US 4064311 A
A process for the production of a metal-ceramic article which comprises firing porcelain on to a metal substrate, the metal substrate having deposited thereon an adherent layer of a metal oxide which is wetted by the porcelain in the fused state.
1. A process for the production of a metal-ceramic dental restoration, whih comprises fitting porcelain on to a metal substrate selected from the group consisting of the noble metals and alloys thereof, the metal substrate having deposited thereon an adherent layer of a chemically uncombined metal oxide which is wetted by the porcelain in the fused state.
2. A process according to claim 1, in which the porcelain is a dental aluminous porcelain.
3. A process according to claim 1, in which the metal substrate is a platinum metal substrate.
4. A process according to claim 1, in which the metal oxide is an oxide of a metal having an atomic number of from 26 to 50.
5. A process according to claim 1, in which the metal oxide is an oxide of tin or indium.
6. A process according to claim 1, in which the substrate is heated in a vacuum after deposition of the metal layer in order to promote diffusion of deposited metal atoms into the substrate.
7. A process according to claim 1, in which the deposited metal layer is converted to the oxide by heating in air or oxygen.
8. A process according to claim 1 in which the substrate is a platinum metal foil of thickness from 0.001 inch to 0.005. inch.
9. A process according to claim 1, in which the porcelain is fired on to the metal substrate using a firing temperature of from 800 1100
10. A process according to claim 1, in which the substrate is heated under an inert atmosphere after deposition of the metal layer in order to promote diffusion of deposited metal atoms into the substrate.
11. A process according to claim 1, in which the metal oxide layer is produced by depositing a metal layer on the substrate and then oxidising this layer to produce the metal oxide.
12. A process according to claim 6, in which the metal layer is deposited by electrodeposition.
13. A process according to claim 6, in which the deposited metal layer has a thickness of from 0.2 to 2.00 microns.
14. A metal-ceramic dental restoration produced by practicing the process of claim 1.
15. A metal-ceramic article according to claim 14, which comprises a platinum metal substrate having a tightly adherent layer of porcelain fired thereto.
This invention relates to metal-ceramic articles, and more particularly to metal-ceramic tooth restorations.
Porcelain is widely used for the manufacture of tooth restorations, for example jacket crowns, bridges and inlays, because of its high abrasion resistance and aesthetic appeal. In a conventional process for producing porcelain jacket crowns, a platinum foil is swaged around a model of the tooth crown preparation and the porcelain fired thereon. There is little or no adhesion between the platinum and the porcelain, thus permitting the removal of the foil before the finished jacket crown is fitted in the mouth. Where greater strength is required, a specially formulated high fusing gold alloy is cast to fit a model made from an impression of the tooth preparation, forming a coping or insert on to which the porcelain is fired. The composition of the gold alloy is such that a good bond is obtained between the porcelain and the alloy producing a strong composite structure.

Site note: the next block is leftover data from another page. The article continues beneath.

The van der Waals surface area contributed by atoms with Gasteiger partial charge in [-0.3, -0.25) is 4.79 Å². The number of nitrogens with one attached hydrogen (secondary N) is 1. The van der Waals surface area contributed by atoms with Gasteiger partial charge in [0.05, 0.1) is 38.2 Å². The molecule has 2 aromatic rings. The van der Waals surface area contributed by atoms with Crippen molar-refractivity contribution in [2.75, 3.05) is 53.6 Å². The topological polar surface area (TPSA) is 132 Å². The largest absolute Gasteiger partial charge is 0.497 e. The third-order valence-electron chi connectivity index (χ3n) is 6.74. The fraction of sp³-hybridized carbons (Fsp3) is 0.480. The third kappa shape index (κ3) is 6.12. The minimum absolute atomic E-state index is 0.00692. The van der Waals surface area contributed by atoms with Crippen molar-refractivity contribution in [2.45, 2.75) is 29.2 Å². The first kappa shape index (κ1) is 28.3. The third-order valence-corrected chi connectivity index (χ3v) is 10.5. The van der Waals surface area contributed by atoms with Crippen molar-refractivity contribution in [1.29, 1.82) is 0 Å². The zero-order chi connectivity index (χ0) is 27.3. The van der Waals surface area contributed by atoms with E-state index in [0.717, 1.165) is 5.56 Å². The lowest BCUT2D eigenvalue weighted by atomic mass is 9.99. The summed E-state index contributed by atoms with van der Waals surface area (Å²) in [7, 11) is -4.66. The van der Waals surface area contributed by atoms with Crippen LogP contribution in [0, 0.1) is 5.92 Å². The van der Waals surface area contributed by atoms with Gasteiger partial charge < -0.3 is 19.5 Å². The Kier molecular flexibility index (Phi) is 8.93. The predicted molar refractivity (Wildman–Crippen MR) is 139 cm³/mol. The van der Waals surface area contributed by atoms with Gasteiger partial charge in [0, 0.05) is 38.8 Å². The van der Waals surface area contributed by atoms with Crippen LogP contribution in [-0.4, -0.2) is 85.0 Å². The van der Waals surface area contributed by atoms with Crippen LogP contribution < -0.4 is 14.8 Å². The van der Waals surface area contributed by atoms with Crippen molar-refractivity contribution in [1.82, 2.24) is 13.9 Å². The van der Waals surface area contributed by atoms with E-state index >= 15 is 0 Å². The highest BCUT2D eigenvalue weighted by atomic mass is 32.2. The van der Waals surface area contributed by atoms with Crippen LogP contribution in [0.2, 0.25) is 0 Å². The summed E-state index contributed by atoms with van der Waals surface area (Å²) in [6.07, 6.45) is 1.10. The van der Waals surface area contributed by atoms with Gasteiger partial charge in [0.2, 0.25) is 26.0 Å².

For several reasons the present processes are disadvantageous. The particular gold alloys used for dental work are very expensive, and contain trace amounts of base metals which form an oxide scum on casting thus increasing the difficulty of melting and production of clean castings. In addition these alloys cannot be re-used without major additions of fresh metal. The gold alloys are also inclined to creep at the firing temperature of porcelain, necessitating the use of thick sections which increases the cost of the materials and requires the removal of more of the supporting tooth. In addition, aluminous porcelains, which have the highest strength but a low linear coefficient of thermal expansion, cannot be used for metal-ceramic tooth restorations because of the danger of cracking due to the difference between the linear coefficients of thermal expansion of the gold alloy and the porcelain. Special high expansion porcelains are produced for metal-ceramic tooth restorations but the mechanical properties of these materials are greatly inferior to those of aluminous porcelain. These high expansion porcelains also contain a high soda content which increases the risk of devitrification on firing and cloudiness in the porcelain. Attempts to use base metals in place of the gold alloy have been unsuccessful due to the low strength of the porcelain-metal bond, and the discolouration produced by the absorption of base metal ions into the porcelain.